Woman's Missionary Union has published a new book called, "Molly's Adventures inMissions" for preschoolers and children. In the book Molly learns whatchurch mission teams do when they go on their trips. In the back ofthe book is Molly to cut out, laminate, and send off with missionteams. They take pictures of Molly helping them on their mission tripand share their pictures when they come back. It's another way to helppreschoolers and children learn about missons. Books can be purchasedthrough WMU at www.WMUstore.com for $8.99.I think it would be GREAT if church librarians would buy the book toput in their library. Then send Molly off with their church missionteams. They could ask the teams to make some duplicate copies of theirpictures and with Molly too. Ask them to make a scrapbook of theirmission trip using Molly with stories and what is happening in thepictures. The scrapbooks could be put in the library to be sharedand/or be checked out by individuals like a regular book. The goal isthat lots of people of all ages can learn about their mission trips,there would be a record of their mission trip for future generations,and even parents could share the book at home with theirpreschooler/children to teach them about the church mission trips.Plus, Mission Friends, GAs, Ra's, Sunday School classses, and othergroups could use them in their classes. They could be introduced toMolly through her book, "Molly's Adventures in Missions. "

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  • Love this idea! This book is now on sale!


    You will also find a second Molly book as well.
    Molly's Adventures in Missions | WMU Store
    Follow Molly as she learns about church missions trips. Features a picture of Molly to be sent with church missions teams on their trips for pictures.
  • Thanks for this info. I needed help in introducing children to missions. Betty Young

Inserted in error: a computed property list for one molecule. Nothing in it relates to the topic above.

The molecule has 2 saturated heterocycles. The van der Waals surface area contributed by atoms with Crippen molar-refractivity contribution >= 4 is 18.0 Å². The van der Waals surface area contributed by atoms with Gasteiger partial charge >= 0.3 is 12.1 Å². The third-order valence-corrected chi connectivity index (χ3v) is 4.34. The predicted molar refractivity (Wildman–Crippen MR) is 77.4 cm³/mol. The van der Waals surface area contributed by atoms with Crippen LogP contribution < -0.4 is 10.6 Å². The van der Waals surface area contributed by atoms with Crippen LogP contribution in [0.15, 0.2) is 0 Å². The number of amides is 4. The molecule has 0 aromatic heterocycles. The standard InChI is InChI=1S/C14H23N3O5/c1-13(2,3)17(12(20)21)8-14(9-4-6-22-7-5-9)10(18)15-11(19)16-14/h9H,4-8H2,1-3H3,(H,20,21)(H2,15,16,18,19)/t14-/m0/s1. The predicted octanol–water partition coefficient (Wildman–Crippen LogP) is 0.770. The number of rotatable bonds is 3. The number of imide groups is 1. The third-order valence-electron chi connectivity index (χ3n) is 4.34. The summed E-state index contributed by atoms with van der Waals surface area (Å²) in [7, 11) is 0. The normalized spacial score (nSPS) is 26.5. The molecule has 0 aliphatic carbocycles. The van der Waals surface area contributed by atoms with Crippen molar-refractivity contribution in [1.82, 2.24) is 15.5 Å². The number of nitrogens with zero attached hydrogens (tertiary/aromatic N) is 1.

• Librarians can do all sorts of great imaginary things with "Molly," in the display window, based on the published mission material! The stories can be enacted visually.Think of the joy of her--seeing the missionaries drill a well, of having clean water to drink--Can you see the children with their noses pressed to the display window?. When I was a child, every child had paper dolls. I had boxes and boxes of them and played with them until I started high school, and even then when younger cousins came to visit. I would take them upstairs to my play area and there it was, still intact, with all the paper dolls and their costumes in their proper boxes. Oh, the wonderful stories that we made up as we posed the dolls and did all the talking for them. Sometimes I would give a box of them away to a favorite younger cousin, much to the delight of the parent who had a long automobile trip back to their home and this would keep the child amused for hours. One particular imaginary role that Molly can play is that of showing the things she learned about how Lottie Moon money is spent. There is no limit to the imagination! I use mine all the time, as I take all my little creatures that I carry to storytelling in my multipocketed apron. Children right on up through 3rd and 4th grade still love the apron. I merely change the items to suit the age and stage of the children. This idea of Molly is one of the best I have heard of to make missions come alive for children! We need to stimulate the imaginations of our children. You can see how it bore fruit in the mind of a little child away off in the WV mountains! The leaders will love Molly and all of her adventures.
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